Primer: AT&T Pebble Beach Pro-Am – Storylines, History, TV, Field


When most people hear the word “California,” their minds instantly take them somewhere with gorgeous coastal landscapes and a myriad of celebrities. Fortunately for those who are infatuated with that kind of thing, the PGA Tour’s stop this week, the AT&T Pebble Beach Pro-Am has an incredible combination of both, in addition to many other aspects that make both golf and California amazing.

Pebble Beach Golf Links, unquestionably the most popular public course in the United States, and arguably the most popular period, is the host to the annual event. The three courses that make up this tournament (Pebble Beach, Spyglass Hill, and Monterey Peninsula for the first three rounds before heading back to Pebble for round 4) brings a formidable challenge for the strong field it brings in each year.

Not only will many of the world’s best golfers be there, including world #1 Jason Day, world #2 Dustin Johnson, and five-time major winner Phil Mickelson, but it brings a lot of the world’s best in the sports and entertainment industries as well for the famed pro-am.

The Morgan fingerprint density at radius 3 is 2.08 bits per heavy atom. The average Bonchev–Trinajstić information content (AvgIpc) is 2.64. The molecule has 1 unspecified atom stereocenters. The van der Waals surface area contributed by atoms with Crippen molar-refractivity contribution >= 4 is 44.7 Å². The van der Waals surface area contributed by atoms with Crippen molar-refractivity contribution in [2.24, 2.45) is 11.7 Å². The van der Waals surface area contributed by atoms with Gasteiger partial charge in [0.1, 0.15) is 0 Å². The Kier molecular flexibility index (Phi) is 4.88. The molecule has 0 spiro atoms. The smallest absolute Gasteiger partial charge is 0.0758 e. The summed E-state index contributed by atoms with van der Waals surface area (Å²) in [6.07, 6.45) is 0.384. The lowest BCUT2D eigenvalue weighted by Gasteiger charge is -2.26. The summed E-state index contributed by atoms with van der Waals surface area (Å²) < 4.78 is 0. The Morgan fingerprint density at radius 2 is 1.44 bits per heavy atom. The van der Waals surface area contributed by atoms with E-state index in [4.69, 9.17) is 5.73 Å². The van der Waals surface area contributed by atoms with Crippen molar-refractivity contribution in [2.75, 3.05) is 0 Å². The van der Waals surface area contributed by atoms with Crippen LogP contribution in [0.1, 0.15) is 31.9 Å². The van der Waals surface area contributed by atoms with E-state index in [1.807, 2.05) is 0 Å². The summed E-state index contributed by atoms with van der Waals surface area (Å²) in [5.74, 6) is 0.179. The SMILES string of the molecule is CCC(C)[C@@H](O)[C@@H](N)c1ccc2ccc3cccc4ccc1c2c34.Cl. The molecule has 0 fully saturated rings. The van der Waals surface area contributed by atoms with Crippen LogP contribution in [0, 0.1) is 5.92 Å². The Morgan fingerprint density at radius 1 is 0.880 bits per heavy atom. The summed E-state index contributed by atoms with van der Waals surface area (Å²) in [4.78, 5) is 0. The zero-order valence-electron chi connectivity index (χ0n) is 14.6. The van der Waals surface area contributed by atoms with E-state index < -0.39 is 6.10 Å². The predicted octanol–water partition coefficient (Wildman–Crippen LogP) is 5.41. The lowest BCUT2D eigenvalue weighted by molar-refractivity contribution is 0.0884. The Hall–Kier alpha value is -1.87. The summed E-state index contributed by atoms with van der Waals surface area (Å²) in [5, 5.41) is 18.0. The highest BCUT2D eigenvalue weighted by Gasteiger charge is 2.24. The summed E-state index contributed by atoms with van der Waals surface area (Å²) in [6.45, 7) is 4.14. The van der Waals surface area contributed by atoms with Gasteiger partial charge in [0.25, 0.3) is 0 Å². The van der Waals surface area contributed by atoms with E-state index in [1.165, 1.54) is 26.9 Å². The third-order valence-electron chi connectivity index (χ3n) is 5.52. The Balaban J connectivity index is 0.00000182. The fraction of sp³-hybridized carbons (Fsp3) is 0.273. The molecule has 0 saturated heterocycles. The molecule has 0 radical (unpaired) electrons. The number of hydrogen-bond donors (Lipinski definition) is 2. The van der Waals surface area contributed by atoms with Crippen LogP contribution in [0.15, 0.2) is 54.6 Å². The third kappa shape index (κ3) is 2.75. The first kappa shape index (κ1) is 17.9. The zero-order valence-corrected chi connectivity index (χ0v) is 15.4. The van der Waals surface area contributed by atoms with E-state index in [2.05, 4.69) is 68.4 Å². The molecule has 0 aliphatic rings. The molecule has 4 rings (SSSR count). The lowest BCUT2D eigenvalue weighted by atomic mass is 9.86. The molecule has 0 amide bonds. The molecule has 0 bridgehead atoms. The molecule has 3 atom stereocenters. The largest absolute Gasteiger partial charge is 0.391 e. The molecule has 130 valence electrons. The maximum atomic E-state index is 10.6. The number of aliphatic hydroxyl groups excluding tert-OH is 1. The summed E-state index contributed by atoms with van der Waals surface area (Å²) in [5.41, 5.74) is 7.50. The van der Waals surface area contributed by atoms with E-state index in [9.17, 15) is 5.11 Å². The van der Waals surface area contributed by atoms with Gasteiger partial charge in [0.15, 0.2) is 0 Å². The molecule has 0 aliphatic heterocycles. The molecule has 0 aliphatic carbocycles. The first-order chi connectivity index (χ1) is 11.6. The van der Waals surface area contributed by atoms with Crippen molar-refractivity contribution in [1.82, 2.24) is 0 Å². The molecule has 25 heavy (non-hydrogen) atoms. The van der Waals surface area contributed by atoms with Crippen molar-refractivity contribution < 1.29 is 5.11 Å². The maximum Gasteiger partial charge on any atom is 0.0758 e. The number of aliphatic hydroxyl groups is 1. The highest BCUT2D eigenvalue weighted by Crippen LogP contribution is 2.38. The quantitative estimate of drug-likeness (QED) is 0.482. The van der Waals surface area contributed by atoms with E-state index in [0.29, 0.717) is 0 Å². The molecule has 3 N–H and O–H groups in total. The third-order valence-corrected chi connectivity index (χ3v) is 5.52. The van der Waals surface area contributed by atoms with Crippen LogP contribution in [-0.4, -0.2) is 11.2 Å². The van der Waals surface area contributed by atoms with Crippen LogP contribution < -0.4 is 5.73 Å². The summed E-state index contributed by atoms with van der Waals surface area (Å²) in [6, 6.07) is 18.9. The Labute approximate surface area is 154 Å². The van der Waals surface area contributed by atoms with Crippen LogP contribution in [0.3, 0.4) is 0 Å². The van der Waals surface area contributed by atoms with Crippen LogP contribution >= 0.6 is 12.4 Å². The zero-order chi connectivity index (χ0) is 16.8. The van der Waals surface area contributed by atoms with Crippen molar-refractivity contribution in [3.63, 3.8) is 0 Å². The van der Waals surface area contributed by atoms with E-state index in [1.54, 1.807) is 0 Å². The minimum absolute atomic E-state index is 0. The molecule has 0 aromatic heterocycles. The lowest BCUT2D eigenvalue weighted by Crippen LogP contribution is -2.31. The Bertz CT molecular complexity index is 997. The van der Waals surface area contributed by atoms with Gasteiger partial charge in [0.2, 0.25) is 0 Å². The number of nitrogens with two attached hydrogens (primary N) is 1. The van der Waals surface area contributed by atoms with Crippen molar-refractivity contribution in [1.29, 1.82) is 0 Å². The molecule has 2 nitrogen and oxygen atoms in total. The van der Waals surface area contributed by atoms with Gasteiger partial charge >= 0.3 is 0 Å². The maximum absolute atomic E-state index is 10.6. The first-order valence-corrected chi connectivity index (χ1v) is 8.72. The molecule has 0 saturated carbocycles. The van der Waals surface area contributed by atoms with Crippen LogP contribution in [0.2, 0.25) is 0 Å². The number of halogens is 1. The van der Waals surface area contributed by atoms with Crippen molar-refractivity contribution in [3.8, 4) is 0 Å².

Celebrities playing alongside the PGA Tour pros this year include Peyton Manning, Wayne Gretzky, Aaron Rodgers, and Bill Belichick, as well as celebrities like Toby Keith, Jake Owen, Mark Wahlberg, Justin Timberlake, and perennial fan favorite Bill Murray.

It is an event that was originally hosted by the legendary Bing Crosby, and one would have to believe that he would be proud of what it has become. It is the tournament that truly has something for everyone.


Like last week’s PGA Tour stop, the Waste Management Phoenix Open, the AT&T Pebble Beach Pro-Am began in the 1930s.

Hosted by Bing Crosby, which led to the tournament nickname “The Crosby Clambake”, the inaugural 1937 tournament was an 18-hole event, but as the years progressed and its popularity increased, more rounds were added, and within 20 years it was a full 72-hole event.

That first tournament in 1937 was won by Sam Snead, and over the years it’s boasted such champions as Ben Hogan, Jack Nicklaus (3 times), Tom Watson (twice), Tiger Woods, and Phil Mickelson (4 times).

The only man with more Pebble Beach Pro-Am titles than Snead and Mickelson’s four is two-time major champion Mark O’Meara. The course is also famous for being the site of Tiger Woods’ 15 stroke obliteration of the field at the 2000 U.S. Open, one of the six times a major championship was hosted by Pebble Beach.